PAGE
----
I thought it would be best to let the dust settle on Apple (AAPL) before attempting to write an article about it. There used to be a lot of hype and hysteria surrounding Apple, on the bullish side. Now it all seems so down and pessimistic. I’ve decided to step in and buy shares below $500 because of its future earnings power, solid dividend, ability to innovate and its deeply undervalued condition. I will use this article to further expand on my reasoning behind being long.
I had previously written an article before earnings came out, to caution investors on the emotional rollercoaster that is typically associated with a company’s earnings report. I suggested that worried investors — are any of them not worried? — wait until the conference call to make a decision on whether to buy or sell Apple.
Well, we all know how the apple fell, literally. The world’s largest company (at the time) took a 10% haircut in the after-hours trading session, finally closing just a few dollars above $460. The next couple of days didn’t offer much relief for shareholders, as Apple traded all the way down to $435. Not many traders, investors or someone with the worst definition for “stock” would have guessed Apple would fall this hard, this fast from the top. But to put this as simply as possible: This is the kind of emotional reaction that creates those once-in-a-decade investing opportunities, for those who can buy when there’s “blood in the street.”
But now what? Many are contemplating the idea of parting ways with their shares. Most investors don’t seem to have any idea on what to do. But this makes sense, they’ve been through a lot and are now hurting. It also depends on what the cost basis is. If your shares where purchased at $50, you may just view this as a bump in the road. If you bought your shares at $600, you’re probably sweating bullets and not very happy at the moment.
I think the best is still to come for Apple. It has completely super-charged the industries it has put its efforts into. Apple hasn’t simply made one or two devices, sat back and waited for a hefty payday. Innovation is at the core of its beliefs, and it keeps working everyday to transform — or create — a different industry. Between the living room upgrade (as highlighted by Seeking Alpha’s Jaded Consumer) and plans to enter the Chinese market with its iPhones (which I’ll go over in greater detail), I am optimistic on Apple returning to the top and this why I stepped in as a buyer last week.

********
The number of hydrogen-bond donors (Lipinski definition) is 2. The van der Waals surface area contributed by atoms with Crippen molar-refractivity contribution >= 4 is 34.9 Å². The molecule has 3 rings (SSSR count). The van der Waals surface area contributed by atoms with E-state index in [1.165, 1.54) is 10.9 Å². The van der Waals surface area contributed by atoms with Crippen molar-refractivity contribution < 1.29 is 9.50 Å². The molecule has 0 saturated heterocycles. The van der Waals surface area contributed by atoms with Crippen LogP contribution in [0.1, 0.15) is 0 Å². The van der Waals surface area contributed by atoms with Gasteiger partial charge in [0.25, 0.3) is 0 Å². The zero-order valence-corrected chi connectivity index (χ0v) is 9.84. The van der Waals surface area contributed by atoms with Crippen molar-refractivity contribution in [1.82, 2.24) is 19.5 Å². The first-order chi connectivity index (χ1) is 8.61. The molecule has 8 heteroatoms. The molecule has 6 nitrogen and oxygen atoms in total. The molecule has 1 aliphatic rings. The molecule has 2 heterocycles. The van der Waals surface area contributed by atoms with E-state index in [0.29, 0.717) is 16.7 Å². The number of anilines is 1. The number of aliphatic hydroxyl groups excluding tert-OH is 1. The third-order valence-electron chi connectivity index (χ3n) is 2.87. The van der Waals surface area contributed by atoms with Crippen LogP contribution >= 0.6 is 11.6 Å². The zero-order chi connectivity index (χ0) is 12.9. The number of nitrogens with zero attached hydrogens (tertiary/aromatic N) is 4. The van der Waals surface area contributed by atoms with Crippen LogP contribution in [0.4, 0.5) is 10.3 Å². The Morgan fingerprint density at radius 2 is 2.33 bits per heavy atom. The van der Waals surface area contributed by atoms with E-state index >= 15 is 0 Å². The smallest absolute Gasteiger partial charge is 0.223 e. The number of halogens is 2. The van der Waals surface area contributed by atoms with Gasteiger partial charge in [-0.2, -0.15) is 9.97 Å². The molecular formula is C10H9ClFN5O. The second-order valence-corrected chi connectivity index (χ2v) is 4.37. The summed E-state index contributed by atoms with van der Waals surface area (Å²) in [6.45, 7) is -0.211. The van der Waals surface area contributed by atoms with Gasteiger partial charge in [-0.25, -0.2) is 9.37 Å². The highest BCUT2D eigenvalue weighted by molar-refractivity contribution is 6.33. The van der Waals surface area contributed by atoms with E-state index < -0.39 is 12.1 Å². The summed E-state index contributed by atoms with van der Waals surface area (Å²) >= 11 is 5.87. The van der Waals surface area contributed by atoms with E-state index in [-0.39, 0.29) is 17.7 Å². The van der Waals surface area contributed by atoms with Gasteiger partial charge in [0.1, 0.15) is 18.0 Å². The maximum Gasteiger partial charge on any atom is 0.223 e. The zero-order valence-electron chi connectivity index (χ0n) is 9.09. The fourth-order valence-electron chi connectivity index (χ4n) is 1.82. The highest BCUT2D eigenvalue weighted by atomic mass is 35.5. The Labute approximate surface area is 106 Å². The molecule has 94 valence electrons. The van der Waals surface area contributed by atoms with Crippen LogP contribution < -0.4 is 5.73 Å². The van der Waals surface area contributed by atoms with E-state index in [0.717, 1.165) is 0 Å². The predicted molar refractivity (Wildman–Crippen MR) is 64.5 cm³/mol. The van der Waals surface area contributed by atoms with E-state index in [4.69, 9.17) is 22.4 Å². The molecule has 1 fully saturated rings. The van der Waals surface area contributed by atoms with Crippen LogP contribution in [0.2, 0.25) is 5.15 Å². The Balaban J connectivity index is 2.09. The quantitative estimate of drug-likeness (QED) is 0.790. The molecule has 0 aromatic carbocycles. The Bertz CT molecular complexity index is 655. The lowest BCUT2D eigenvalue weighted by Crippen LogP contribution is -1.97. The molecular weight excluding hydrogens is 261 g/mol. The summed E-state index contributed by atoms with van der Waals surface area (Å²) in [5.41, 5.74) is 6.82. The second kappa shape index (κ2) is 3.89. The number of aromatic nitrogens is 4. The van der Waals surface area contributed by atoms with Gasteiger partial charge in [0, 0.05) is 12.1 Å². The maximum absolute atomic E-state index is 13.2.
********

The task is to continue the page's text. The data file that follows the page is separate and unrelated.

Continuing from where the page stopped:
Before we get into why this is such a great buying opportunity, let’s take a look at where Apple has been over the previous few years. Below I will show a daily 1-year chart and a weekly 3-year chart. This will show the long-term trend and the slow and steady rise Apple experienced before erupting higher on parabolic buying.
Apple 3-Year Weekly Chart
This shows a very clear representation of Apple’s long-term strength and consistency. You can see that after only a few weeks into 2012, Apple went ballistic, to the upside that is. After a $200 run, an approximate 50% year-to-date return — remember we’re only in April — Apple pulled back slightly before ramping even higher on its way to $705. This move represented a return of over 71% for the year, again from the company with the world’s largest market cap.
Apple 1-Year Daily Chart
This can’t end well — and it didn’t. This is made abundantly clear in the 1-year chart. The top in September is quite obvious, with Apple bumping against the ceiling at $700 for five straight days. Then the collapse slowly followed, with many investors buying on the way down.
First, the 20-day simple moving average (green) broke the 50-day SMA (blue) to the downside. This represented short-term bearish momentum. Then the big one came — and was highly publicized by the media — when the 50-day SMA crossed the 200-day SMA (red) to the downside, which is widely known as a Death Cross to even the most novice chartist. Well, the longer term bearish momentum that is typically associated with a Death Cross didn’t fail to impress, as Apple fell from $560 (the day the cross occurred) to the new low of $435, which was experienced last week and accelerated by what many considered a goodearnings report.